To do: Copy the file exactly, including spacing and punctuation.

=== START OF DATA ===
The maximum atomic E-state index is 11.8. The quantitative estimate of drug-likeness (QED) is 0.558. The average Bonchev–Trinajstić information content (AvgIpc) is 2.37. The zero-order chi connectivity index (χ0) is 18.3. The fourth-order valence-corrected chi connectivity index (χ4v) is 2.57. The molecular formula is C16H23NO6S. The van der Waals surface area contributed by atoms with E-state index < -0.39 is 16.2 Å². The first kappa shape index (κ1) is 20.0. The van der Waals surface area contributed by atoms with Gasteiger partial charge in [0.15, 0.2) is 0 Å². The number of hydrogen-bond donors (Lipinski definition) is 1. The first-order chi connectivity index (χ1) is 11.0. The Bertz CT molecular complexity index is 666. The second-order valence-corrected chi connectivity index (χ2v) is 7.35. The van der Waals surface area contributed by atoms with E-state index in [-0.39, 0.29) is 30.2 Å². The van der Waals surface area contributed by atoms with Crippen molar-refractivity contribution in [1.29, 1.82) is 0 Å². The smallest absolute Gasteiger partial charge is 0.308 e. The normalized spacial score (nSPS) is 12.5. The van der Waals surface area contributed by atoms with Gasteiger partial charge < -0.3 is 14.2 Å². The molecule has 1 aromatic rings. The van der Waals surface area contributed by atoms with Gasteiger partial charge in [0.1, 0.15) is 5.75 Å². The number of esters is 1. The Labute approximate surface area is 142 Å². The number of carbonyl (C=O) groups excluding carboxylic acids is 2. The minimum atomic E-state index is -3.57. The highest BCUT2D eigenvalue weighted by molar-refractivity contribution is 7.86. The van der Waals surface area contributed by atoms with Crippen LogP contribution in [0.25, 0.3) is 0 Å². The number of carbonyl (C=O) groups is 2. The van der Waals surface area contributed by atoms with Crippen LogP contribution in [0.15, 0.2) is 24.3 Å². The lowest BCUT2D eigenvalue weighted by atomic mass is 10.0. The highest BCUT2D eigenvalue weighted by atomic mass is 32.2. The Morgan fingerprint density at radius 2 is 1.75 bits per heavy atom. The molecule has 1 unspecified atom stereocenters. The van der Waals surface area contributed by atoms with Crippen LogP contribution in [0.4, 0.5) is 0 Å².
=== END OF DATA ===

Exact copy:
The maximum atomic E-state index is 11.8. The quantitative estimate of drug-likeness (QED) is 0.558. The average Bonchev–Trinajstić information content (AvgIpc) is 2.37. The zero-order chi connectivity index (χ0) is 18.3. The fourth-order valence-corrected chi connectivity index (χ4v) is 2.57. The molecular formula is C16H23NO6S. The van der Waals surface area contributed by atoms with E-state index < -0.39 is 16.2 Å². The first kappa shape index (κ1) is 20.0. The van der Waals surface area contributed by atoms with Gasteiger partial charge in [0.15, 0.2) is 0 Å². The number of hydrogen-bond donors (Lipinski definition) is 1. The first-order chi connectivity index (χ1) is 11.0. The Bertz CT molecular complexity index is 666. The second-order valence-corrected chi connectivity index (χ2v) is 7.35. The van der Waals surface area contributed by atoms with E-state index in [-0.39, 0.29) is 30.2 Å². The van der Waals surface area contributed by atoms with Crippen molar-refractivity contribution in [1.29, 1.82) is 0 Å². The smallest absolute Gasteiger partial charge is 0.308 e. The normalized spacial score (nSPS) is 12.5. The van der Waals surface area contributed by atoms with Gasteiger partial charge < -0.3 is 14.2 Å². The molecule has 1 aromatic rings. The van der Waals surface area contributed by atoms with Gasteiger partial charge in [0.1, 0.15) is 5.75 Å². The number of esters is 1. The Labute approximate surface area is 142 Å². The number of carbonyl (C=O) groups excluding carboxylic acids is 2. The minimum atomic E-state index is -3.57. The highest BCUT2D eigenvalue weighted by molar-refractivity contribution is 7.86. The van der Waals surface area contributed by atoms with Crippen LogP contribution in [0.25, 0.3) is 0 Å². The number of carbonyl (C=O) groups is 2. The van der Waals surface area contributed by atoms with Crippen LogP contribution in [0.15, 0.2) is 24.3 Å². The lowest BCUT2D eigenvalue weighted by atomic mass is 10.0. The highest BCUT2D eigenvalue weighted by atomic mass is 32.2. The Morgan fingerprint density at radius 2 is 1.75 bits per heavy atom. The molecule has 1 unspecified atom stereocenters. The van der Waals surface area contributed by atoms with Crippen LogP contribution in [0.4, 0.5) is 0 Å².